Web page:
As stated previously, John had a specific reason for writing his letter: to disavow false teachers.  These were primarily secessionists who had withdrawn from the Christian community.  John proposes two ways to test the spirits: a moral-ethical test and a faith test.[5]  The first encompasses whether an individual, or group of people as in the case of the secessionists, keep God’s commandments, especially love for the Christian community.  The Old Testament is clear on the subject of hatred for one’s Christian brothers and sisters (Lev 19:17).  John’s intent with this test was to show that the secessionists have broken fellowship with other believers by withdrawing from the Christian community thus showing hate rather than love.[6]  The second test John proposed was a faith test or the right view of Christ.  These false teachers had a very different view of the world, believing there was a line between the spiritual (good) and the material (evil).  According to this view, nothing the body did could stain the purity of the spirit.  This often led to a life of immorality as well as a denial of Christ’s human nature.  If Christ was not human, then He could not have died.  John argues that this is contrary to the very heart of the gospel message.  If Christ was not both fully God and fully man, He could not have died for our sins and there is no true Christian faith.[7]

Certainly, love is a central theme in John’s letter because it is meant to be a central theme in the life of a believer.  The question then becomes, how?  What is this commandment to love to look like, in a practical sense?  As a well-known song states, “They will know we are Christians by our love.”[8]  John states this as well in his gospel, “By this everyone will know that you are my disciples, if you love one another (John 13:35)."  Love is meant to set the Christian apart, to be the means by which others see and understand that we are Christians, without a word being spoken.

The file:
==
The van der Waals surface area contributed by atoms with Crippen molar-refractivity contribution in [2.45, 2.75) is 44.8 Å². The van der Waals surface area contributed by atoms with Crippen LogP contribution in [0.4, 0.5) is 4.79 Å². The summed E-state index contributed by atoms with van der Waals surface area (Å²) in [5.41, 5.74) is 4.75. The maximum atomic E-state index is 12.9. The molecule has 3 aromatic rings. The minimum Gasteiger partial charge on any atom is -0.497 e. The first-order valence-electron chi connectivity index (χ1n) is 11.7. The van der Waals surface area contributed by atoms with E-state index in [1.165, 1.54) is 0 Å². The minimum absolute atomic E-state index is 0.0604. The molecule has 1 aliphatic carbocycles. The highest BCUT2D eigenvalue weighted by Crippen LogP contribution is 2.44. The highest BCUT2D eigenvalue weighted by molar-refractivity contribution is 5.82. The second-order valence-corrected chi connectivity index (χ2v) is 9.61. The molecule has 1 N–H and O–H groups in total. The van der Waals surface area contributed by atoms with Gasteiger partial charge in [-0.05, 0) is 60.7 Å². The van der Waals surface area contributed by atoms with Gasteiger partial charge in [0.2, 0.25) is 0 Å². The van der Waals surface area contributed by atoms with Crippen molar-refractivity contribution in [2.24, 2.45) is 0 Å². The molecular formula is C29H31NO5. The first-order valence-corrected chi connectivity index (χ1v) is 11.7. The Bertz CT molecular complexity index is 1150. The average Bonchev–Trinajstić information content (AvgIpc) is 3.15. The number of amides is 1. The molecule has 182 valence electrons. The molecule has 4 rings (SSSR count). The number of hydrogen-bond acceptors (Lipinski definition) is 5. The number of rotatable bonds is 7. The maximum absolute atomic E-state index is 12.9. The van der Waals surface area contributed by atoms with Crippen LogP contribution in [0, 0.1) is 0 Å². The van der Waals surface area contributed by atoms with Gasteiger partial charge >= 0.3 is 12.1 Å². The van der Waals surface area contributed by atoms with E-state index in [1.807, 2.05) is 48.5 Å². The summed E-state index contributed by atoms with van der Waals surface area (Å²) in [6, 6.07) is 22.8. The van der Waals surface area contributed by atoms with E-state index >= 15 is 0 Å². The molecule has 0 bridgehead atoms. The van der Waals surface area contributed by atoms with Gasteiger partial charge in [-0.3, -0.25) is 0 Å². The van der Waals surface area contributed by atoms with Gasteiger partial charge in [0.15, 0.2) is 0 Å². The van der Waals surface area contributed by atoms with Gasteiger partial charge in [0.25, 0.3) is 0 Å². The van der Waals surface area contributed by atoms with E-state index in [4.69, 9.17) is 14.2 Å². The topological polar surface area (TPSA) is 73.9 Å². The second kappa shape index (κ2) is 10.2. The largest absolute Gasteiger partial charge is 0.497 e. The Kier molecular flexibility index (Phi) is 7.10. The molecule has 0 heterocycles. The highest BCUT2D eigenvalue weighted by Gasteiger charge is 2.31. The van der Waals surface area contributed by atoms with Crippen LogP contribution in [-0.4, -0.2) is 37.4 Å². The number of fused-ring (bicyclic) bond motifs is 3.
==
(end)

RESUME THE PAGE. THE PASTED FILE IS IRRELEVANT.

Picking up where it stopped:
[1] Keener, Craig S. The IVP Bible Background Commentary: New Testament. 2nd ed. Downers Grove, IL, IL: InterVarsity Press, 2014, 707.

[2] Spence-Jones, H. D. M., Joseph S. Exell, and Edward Mark Deems. The pulpit commentary. Vol. XIX. Mclean, VA: MacDonald, 266.

[3] Bromiley, Geoffrey W. The International Standard Bible Encyclopedia. Vol. 3. Grand Rapids, MI: Eerdmans, 1986, 176.

[4] Keener, Craig S. The IVP Bible Background Commentary: New Testament. 2nd ed. Downers Grove, IL, IL: InterVarsity Press, 2014, 709.

[5] Keener, 707.

[6] Ibid, 709.

[7] Alexander, Pat, and David Alexander. Zondervan Handbook to the Bible. 3rd ed. Grand Rapids, MI: ZondervanPublishingHouse, 1999, 758.

[8] Scholtes, Peter.  They’ll Know We Are Christians.  Copyright © 1966, F.E.L. Publications, assigned to The Lorenz Corp., 1991

Bibliography

Alexander, Pat, and David Alexander. Zondervan Handbook to the Bible. 3rd ed. Grand Rapids, MI: ZondervanPublishingHouse, 1999.

Bromiley, Geoffrey W. The International Standard Bible Encyclopedia. Vol. 3. Grand Rapids, MI: Eerdmans, 1986.

Keener, Craig S. The IVP Bible Background Commentary: New Testament. 2nd ed. Downers Grove, IL, IL: InterVarsity Press, 2014.

Scholtes, Peter.  They’ll Know We Are Christians.  Copyright © 1966, F.E.L. Publications, assigned to The Lorenz Corp., 1991.

Spence-Jones, H. D. M., Joseph S. Exell, and Edward Mark Deems. The pulpit commentary. Vol. XIX. Mclean, VA: MacDonald.